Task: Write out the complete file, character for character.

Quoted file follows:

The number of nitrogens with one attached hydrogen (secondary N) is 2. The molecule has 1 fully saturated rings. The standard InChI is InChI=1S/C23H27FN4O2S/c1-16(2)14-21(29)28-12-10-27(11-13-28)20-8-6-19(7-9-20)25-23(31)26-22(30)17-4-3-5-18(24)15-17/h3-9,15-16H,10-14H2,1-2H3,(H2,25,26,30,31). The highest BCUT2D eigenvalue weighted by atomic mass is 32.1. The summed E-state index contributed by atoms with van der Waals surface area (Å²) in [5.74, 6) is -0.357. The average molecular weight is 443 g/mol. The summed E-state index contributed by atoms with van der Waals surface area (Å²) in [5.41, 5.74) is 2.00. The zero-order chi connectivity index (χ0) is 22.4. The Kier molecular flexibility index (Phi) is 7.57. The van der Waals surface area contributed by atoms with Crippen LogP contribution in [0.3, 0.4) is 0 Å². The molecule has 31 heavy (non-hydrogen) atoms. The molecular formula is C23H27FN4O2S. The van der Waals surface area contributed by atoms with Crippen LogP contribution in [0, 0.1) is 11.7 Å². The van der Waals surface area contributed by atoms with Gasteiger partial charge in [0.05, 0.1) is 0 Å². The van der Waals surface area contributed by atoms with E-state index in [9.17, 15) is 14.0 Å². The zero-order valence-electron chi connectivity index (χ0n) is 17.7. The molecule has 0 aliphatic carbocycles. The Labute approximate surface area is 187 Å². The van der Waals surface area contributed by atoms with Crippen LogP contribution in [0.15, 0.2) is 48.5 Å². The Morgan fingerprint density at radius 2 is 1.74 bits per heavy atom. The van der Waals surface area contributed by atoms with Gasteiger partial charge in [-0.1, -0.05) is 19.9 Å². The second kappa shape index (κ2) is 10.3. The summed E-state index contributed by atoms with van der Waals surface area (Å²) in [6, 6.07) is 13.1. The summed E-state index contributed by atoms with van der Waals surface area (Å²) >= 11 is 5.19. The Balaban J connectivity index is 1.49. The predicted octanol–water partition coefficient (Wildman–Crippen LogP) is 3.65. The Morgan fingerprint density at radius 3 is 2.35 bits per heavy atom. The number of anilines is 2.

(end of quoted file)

The number of nitrogens with one attached hydrogen (secondary N) is 2. The molecule has 1 fully saturated rings. The standard InChI is InChI=1S/C23H27FN4O2S/c1-16(2)14-21(29)28-12-10-27(11-13-28)20-8-6-19(7-9-20)25-23(31)26-22(30)17-4-3-5-18(24)15-17/h3-9,15-16H,10-14H2,1-2H3,(H2,25,26,30,31). The highest BCUT2D eigenvalue weighted by atomic mass is 32.1. The summed E-state index contributed by atoms with van der Waals surface area (Å²) in [5.74, 6) is -0.357. The average molecular weight is 443 g/mol. The summed E-state index contributed by atoms with van der Waals surface area (Å²) in [5.41, 5.74) is 2.00. The zero-order chi connectivity index (χ0) is 22.4. The Kier molecular flexibility index (Phi) is 7.57. The van der Waals surface area contributed by atoms with Crippen LogP contribution in [0.3, 0.4) is 0 Å². The molecule has 31 heavy (non-hydrogen) atoms. The molecular formula is C23H27FN4O2S. The van der Waals surface area contributed by atoms with Crippen LogP contribution in [0, 0.1) is 11.7 Å². The van der Waals surface area contributed by atoms with Gasteiger partial charge in [0.05, 0.1) is 0 Å². The van der Waals surface area contributed by atoms with E-state index in [9.17, 15) is 14.0 Å². The zero-order valence-electron chi connectivity index (χ0n) is 17.7. The molecule has 0 aliphatic carbocycles. The Labute approximate surface area is 187 Å². The van der Waals surface area contributed by atoms with Crippen LogP contribution in [0.15, 0.2) is 48.5 Å². The Morgan fingerprint density at radius 2 is 1.74 bits per heavy atom. The van der Waals surface area contributed by atoms with Gasteiger partial charge in [-0.1, -0.05) is 19.9 Å². The second kappa shape index (κ2) is 10.3. The summed E-state index contributed by atoms with van der Waals surface area (Å²) in [6, 6.07) is 13.1. The summed E-state index contributed by atoms with van der Waals surface area (Å²) >= 11 is 5.19. The Balaban J connectivity index is 1.49. The predicted octanol–water partition coefficient (Wildman–Crippen LogP) is 3.65. The Morgan fingerprint density at radius 3 is 2.35 bits per heavy atom. The number of anilines is 2.